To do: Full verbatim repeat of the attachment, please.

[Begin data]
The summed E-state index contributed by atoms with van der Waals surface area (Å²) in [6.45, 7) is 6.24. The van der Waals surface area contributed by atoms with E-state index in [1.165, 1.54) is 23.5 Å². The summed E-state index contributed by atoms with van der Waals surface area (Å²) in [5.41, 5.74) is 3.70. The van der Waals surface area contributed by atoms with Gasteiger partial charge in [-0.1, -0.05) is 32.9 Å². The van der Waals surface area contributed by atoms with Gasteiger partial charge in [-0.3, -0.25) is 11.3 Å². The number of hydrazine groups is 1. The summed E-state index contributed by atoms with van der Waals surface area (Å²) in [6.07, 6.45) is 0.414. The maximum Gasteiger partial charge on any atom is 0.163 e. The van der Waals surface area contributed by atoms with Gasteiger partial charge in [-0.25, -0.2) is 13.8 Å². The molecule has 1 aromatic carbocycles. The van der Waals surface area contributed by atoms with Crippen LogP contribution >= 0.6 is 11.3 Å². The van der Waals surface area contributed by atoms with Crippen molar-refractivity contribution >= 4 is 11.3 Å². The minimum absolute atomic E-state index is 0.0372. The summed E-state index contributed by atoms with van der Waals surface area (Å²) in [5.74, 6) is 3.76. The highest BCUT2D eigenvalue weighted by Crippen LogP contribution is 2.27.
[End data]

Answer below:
The summed E-state index contributed by atoms with van der Waals surface area (Å²) in [6.45, 7) is 6.24. The van der Waals surface area contributed by atoms with E-state index in [1.165, 1.54) is 23.5 Å². The summed E-state index contributed by atoms with van der Waals surface area (Å²) in [5.41, 5.74) is 3.70. The van der Waals surface area contributed by atoms with Gasteiger partial charge in [-0.1, -0.05) is 32.9 Å². The van der Waals surface area contributed by atoms with Gasteiger partial charge in [-0.3, -0.25) is 11.3 Å². The number of hydrazine groups is 1. The summed E-state index contributed by atoms with van der Waals surface area (Å²) in [6.07, 6.45) is 0.414. The maximum Gasteiger partial charge on any atom is 0.163 e. The van der Waals surface area contributed by atoms with Gasteiger partial charge in [-0.25, -0.2) is 13.8 Å². The molecule has 1 aromatic carbocycles. The van der Waals surface area contributed by atoms with Crippen LogP contribution >= 0.6 is 11.3 Å². The van der Waals surface area contributed by atoms with Crippen molar-refractivity contribution >= 4 is 11.3 Å². The minimum absolute atomic E-state index is 0.0372. The summed E-state index contributed by atoms with van der Waals surface area (Å²) in [5.74, 6) is 3.76. The highest BCUT2D eigenvalue weighted by Crippen LogP contribution is 2.27.